End-of-century projections of North American atmospheric river events in CMIP5 climate models

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Tuesday, 4 February 2014: 4:15 PM
Room C102 (The Georgia World Congress Center )
Michael Warner, University of Washington, Seattle, WA; and C. F. Mass and E. Salathe

Most extreme precipitation events that occur along the North American west coast are associated with narrow plumes of above-average water vapor concentration that stretch from the tropics or subtropics to the West Coast. These events generally occur during the wet season (October-March) and are referred to as atmospheric rivers (AR). ARs can cause major river management problems, damage from flooding or landslides, and loss of life.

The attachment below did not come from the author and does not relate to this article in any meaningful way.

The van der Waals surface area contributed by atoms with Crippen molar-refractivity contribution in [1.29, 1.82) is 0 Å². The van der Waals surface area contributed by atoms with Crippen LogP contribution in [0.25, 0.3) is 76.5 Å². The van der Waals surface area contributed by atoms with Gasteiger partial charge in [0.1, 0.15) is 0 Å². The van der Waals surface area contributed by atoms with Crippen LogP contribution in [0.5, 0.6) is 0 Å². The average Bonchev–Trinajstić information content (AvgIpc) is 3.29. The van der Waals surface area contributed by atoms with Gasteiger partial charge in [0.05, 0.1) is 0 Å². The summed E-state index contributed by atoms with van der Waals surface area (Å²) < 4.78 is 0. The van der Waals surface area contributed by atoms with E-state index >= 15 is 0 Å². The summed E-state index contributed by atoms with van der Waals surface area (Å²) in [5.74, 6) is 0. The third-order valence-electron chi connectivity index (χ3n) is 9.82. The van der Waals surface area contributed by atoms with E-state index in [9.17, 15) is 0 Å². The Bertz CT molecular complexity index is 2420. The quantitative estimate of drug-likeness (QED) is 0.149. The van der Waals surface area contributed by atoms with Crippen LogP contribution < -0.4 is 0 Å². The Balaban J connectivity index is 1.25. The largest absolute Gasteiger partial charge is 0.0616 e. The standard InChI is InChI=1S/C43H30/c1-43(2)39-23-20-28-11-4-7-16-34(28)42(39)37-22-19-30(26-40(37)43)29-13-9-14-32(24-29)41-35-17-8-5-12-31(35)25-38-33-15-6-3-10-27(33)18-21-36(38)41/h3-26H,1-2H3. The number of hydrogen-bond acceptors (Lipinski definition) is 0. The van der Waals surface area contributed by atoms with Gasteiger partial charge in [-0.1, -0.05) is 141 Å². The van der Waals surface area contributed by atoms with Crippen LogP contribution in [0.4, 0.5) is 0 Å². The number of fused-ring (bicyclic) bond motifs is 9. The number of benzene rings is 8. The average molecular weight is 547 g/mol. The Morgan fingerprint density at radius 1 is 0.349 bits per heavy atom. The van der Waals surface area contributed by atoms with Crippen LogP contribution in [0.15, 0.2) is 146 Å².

It is expected that anthropogenic global warming could lead to changes in the general circulation of the atmosphere, such as Hadley Cell expansion and jet stream and storm track shifts. Since AR events are associated with cyclonic activity that originates near and propagates along the jet stream, the jet stream configuration influences the frequency and location of AR landfall along the North American west coast. Therefore, it is probable that any changes in the general circulation of the atmosphere will result in changes in the frequency, orientation, and location of AR landfalls. Generally, along the West Coast, CMIP5 models predict increases in integrated water vapor and precipitation, and very little change in low-level wind associated with AR events. In this study, CMIP5 RCP8.5 climate models and high resolution regional climate models are used to analyze predicted changes in frequency and location of AR events impacting the West Coast from the contemporary period (1970-1999) to the end of this century (2070-2099).